Dying without a will is hell for surviving relatives

Various studies show that most adults have not prepared a legal will.

Whenever I give a talk about estate planning, I ask the audience to guess the percentage of Americans who do not have a will.

Most people guess in the 90% range.

It’s a trick question.

Various studies show that most adults have not prepared a legal will. But the point I’m really trying to make is that everyone has a will in a way — just not one that they have executed.

If you die “intestate,” meaning you don’t have a legal will, state laws determine how your assets will be distributed to your heirs.

You hear all the time about wealthy celebrities dying without a will. The most recent was Aretha Franklin, who died last year.

Franklin had three handwritten wills, one left under a couch cushion. The artist’s failure to do proper estate planning has left a legacy of discord. Her children — four sons — are in a heated court battle. Things have gotten so bad that a judge put the estate’s administration under court supervision.

But if you think this just happens with the rich and famous, you need to talk to Rhonda Green.

Green knows all too well what happens when individuals fail to plan for their death, and I’m not talking just about leaving instructions on the distribution of assets. She’s been the eyewitness to fights over funeral arrangements.

Green is the funeral services manager at my place of worship, First Baptist Church of Glenarden in Maryland. It’s her full-time job, and there’s no cost to the families she assists in planning the funerals of their loved ones.

Green can tell you some stories. Here’s just a glimpse of what’s she’s seen:

— A woman, with no will, died with four adult children. Two of them wanted to cremate their mother to save money. The other two wanted to honor their mother’s wishes for a burial. They ended up in court, where it was discovered that the mother had purchased a cemetery plot for herself. She received her burial, but the conflict left the children divided.

— An older man passed away, leaving a $125,000 life insurance policy to his much younger girlfriend of two years. His adult children had no idea she was the sole beneficiary. The girlfriend, as was her right, refused to use any of the insurance proceeds to pay for the funeral or burial. The man’s children had to come up with the money themselves. When the girlfriend tried to attend the funeral, the police were called.

But here’s a tale that should send you straight to an attorney’s office to draw up a will of your own:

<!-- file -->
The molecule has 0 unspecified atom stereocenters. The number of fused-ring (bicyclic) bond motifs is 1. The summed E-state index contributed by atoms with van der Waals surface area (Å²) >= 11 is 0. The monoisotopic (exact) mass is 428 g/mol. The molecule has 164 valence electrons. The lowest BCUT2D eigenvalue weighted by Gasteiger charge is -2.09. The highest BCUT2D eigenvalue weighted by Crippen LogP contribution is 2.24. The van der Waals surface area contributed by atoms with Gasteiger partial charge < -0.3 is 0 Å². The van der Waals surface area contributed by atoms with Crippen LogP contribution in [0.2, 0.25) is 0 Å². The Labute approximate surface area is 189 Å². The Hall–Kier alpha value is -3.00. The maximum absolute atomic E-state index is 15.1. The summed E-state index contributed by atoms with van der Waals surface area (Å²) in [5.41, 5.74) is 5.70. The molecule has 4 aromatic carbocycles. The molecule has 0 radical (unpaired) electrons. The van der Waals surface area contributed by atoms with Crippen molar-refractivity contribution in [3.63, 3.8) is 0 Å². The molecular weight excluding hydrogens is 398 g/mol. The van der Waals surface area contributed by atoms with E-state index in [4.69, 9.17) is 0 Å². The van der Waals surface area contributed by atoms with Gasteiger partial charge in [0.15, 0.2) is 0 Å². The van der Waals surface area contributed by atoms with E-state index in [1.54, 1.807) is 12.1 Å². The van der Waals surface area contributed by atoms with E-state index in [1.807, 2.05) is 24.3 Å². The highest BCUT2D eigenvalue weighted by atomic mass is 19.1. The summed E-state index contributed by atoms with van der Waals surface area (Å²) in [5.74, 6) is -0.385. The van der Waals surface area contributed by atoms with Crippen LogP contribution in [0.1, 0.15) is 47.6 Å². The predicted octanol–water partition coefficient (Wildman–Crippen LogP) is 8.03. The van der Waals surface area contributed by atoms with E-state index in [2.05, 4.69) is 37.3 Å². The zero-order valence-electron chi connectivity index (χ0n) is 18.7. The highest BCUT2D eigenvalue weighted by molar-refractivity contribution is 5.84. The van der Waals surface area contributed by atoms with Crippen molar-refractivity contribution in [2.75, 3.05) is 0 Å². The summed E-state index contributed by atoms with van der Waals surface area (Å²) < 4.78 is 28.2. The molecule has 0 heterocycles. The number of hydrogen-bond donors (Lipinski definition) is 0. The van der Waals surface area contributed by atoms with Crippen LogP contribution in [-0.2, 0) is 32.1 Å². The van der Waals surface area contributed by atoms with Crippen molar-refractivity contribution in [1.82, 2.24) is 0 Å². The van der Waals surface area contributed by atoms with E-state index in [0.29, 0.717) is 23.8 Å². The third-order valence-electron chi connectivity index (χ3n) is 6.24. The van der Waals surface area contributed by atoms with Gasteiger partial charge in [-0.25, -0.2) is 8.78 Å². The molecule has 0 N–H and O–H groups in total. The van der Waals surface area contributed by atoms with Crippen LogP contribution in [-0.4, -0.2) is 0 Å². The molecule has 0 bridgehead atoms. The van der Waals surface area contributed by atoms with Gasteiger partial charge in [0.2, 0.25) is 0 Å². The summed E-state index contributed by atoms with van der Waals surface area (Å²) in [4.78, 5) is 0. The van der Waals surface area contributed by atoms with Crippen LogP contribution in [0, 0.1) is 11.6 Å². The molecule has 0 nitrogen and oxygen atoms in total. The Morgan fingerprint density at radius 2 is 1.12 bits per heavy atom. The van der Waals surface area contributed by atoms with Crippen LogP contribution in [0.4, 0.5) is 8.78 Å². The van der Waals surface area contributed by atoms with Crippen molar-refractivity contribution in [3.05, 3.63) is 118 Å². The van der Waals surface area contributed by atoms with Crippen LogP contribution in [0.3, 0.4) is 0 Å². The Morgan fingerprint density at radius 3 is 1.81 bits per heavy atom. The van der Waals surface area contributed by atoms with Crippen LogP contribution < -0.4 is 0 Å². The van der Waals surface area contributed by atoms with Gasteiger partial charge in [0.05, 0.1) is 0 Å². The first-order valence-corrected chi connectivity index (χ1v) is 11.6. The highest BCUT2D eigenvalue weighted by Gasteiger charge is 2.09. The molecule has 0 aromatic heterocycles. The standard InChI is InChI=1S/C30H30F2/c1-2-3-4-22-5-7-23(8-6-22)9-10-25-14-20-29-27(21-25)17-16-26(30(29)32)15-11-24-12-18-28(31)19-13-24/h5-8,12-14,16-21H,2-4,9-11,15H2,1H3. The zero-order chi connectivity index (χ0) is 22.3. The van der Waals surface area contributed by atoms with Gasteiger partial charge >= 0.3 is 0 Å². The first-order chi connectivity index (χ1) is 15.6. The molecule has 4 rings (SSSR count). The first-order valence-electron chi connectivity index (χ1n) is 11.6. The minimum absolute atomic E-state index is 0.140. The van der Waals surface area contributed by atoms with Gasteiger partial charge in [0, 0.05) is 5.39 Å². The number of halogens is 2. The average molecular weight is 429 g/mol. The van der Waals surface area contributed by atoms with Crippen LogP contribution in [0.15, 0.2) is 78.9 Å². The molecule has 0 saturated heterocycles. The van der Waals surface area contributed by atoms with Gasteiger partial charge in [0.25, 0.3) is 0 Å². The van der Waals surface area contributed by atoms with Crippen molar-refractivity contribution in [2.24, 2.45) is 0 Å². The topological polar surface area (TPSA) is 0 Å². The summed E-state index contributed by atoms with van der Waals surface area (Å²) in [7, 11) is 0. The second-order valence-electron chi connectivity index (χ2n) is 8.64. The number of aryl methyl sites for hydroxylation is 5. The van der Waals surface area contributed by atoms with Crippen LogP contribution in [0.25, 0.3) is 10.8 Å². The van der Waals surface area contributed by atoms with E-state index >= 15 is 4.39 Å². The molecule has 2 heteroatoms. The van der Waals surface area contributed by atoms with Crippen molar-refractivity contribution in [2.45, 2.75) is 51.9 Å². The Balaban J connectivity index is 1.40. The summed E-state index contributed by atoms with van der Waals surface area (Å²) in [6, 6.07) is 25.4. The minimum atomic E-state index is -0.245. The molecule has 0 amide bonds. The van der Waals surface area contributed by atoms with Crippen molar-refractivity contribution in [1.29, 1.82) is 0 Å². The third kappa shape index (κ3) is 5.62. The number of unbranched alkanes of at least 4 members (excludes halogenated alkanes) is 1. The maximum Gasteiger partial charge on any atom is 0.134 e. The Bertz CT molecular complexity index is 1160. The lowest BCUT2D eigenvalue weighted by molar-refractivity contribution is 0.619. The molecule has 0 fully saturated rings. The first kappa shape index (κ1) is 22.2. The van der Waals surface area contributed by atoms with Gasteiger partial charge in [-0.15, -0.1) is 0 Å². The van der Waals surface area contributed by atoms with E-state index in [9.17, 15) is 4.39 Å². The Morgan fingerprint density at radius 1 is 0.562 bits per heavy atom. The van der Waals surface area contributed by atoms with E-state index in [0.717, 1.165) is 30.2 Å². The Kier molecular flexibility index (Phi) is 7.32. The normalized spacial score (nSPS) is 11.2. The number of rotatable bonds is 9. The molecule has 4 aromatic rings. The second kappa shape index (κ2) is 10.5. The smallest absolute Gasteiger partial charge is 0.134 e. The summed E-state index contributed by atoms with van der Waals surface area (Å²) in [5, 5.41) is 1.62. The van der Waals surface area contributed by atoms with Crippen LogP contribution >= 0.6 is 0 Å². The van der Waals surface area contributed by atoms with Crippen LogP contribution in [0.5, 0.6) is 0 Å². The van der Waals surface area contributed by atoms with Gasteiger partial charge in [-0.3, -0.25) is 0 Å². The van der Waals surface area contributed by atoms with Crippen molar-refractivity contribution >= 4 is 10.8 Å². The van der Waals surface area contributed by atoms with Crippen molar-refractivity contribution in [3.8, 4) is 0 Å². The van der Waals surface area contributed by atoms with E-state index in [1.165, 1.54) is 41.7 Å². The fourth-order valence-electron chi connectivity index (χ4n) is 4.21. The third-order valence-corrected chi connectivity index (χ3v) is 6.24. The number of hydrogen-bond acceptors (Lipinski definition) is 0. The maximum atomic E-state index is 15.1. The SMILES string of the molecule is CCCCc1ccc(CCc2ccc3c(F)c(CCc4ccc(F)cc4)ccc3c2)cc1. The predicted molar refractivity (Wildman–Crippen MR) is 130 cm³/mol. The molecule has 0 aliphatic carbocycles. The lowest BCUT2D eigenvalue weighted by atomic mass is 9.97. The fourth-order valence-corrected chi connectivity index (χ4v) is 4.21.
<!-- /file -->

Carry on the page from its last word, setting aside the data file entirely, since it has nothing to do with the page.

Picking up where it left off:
A man died and his current wife didn’t want his children or their mother (his ex-wife) to have anything to do with planning the funeral service. Well, it turned out that the husband had never taken his ex-wife’s name off the house, nor had he removed her as the beneficiary of his insurance policy. The ex got everything. To her credit, the former wife did pay for the funeral and burial, but she reclaimed the house that was rightfully hers. The widow had to go live with her mother.

After having to act as a mediator for warring family members, Green developed a guide to encourage people to plan for their death. This document turned into a book, “My Exit Plan: Getting My House in Order.” It’s the Color of Money Book Club pick for this month. You can order it at rhondagreen.org or on Amazon.

This self-published book is impactful largely because of Green’s experience at the frontlines of family disputes and dysfunctions. You can’t help but shake your head reading about a wife trying to snatch the microphone from her dead husband’s two stepdaughters during his funeral service. A forgotten will gave the stepdaughters some justice.

Green is careful to protect people’s privacy, but the drama she chronicles should be the needed push that gets you to do some estate planning.

The book covers the basics, and there’s a companion workbook where folks can list important information, such as the location of a will or insurance policy. But Green’s ultimate goal is to motivate you to act — and now.

Recently Green coordinated an exit plan symposium at our church that drew about 1,300 people.

“If you really love your family, then put your wishes in writing and make it legal,” she said during the symposium.

You will die. Don’t exit leaving a hot mess behind.

As one symposium attendee testified: “There’s no drama in the universe like death drama.”

I’m hosting an online chat about the “My Exit Plan” at noon Eastern on Oct. 30 at washingtonpost.com/discussions. Green will join me to answer questions about getting your own house in order.

— Washington Post Writers Group

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